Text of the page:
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Customer data science company dunnhumby is out with its seventh annual dunnhumby Retailer Preference Index (RPI), saying that H-E-B is the top US grocery retailer.

dunnhumby said that "H-E-B is the first grocery retailer to be recognized three times as number one in the RPI ranking surpassing Amazon and Trader Joe’s who both ranked as top grocer twice. Amazon (2) and Costco (3) round out the top three grocers in the U.S. for a second year in a row.

"The seven other retailers in the top 10 are: 4) Market Basket, 5) Sam’s Club, 6) Wegman’s, 7) Aldi, 8) Shoprite, 9) Walmart Neighborhood Market, 10) Walmart."

dunnhumby notes that its "RPI is the only approach to ranking grocers that combines financial results with customer perception. It includes the largest 65 retailers in the industry that sell everyday food and non-food household items."

The story goes on:

"Market Basket (1), Winco (2), and Aldi (3) are the top three in the RPI’s "Price, Promotions, Rewards" pillar, due to the strongest combination of mass and personalized pricing levers. Wegman’s (1), Trader Joes (2), and The Fresh Market (3) are the top three in the 'Quality' pillar. Wegman’s has held the top position in the 'Quality' pillar every year of the RPI.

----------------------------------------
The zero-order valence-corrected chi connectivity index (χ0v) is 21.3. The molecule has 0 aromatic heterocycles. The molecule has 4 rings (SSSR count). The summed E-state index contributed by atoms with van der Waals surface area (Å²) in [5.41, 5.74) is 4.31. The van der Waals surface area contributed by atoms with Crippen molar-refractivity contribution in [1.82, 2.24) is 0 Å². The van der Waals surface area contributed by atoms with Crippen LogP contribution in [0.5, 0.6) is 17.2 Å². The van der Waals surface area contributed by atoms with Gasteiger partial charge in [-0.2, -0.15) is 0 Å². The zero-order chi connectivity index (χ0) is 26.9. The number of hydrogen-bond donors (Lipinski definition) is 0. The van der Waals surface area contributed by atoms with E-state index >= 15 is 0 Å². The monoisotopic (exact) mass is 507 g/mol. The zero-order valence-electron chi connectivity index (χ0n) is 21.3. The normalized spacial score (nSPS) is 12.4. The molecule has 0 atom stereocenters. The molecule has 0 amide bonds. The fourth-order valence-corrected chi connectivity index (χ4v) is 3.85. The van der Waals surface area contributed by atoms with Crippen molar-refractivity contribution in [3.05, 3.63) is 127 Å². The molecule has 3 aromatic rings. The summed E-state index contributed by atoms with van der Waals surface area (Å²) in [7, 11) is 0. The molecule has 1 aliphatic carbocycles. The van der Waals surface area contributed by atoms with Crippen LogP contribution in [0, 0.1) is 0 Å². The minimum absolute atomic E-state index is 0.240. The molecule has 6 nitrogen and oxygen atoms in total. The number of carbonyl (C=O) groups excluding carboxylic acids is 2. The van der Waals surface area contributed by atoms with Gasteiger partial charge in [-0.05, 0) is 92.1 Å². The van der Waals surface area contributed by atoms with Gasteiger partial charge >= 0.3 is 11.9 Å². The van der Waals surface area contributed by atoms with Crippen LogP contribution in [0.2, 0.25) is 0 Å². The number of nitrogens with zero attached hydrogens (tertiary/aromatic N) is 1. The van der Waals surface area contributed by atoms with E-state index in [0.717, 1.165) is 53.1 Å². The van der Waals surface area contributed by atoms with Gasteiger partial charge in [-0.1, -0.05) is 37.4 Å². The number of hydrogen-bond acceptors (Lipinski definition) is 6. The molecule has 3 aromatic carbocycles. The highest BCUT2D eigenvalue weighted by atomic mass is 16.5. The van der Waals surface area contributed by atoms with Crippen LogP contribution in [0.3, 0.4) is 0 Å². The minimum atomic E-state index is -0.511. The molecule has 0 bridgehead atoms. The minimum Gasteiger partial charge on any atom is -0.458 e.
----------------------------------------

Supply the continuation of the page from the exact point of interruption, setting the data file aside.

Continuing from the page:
"H-E-B topped the RPI ranking because they have the strongest customer value proposition for the long-term. This is due to their superior ability to deliver a combination of better savings and better experience/assortment, supported by time savings through superior digital capabilities.

"Amazon has been in the top three every year of the RPI and has ranked first twice. They are doing this with a segmented approach, rather than building a customer value proposition that equally attracts different segments of the general population."

KC's View:

Important to point out that there are a lot of great, even transcendent retailers that wouldn't make the "largest 65" cut.  Among them:  Dorothy Lane Market.  Stew Leonard's.  Westborn Market.

Also, not to beat the Amazon-could-close-its-physical-stores drum too endlessly, but if Amazon makes it to number two without a significant physical store presence, other than Whole Foods, then I think it contributes to the argument that it might be better off without bricks and mortar.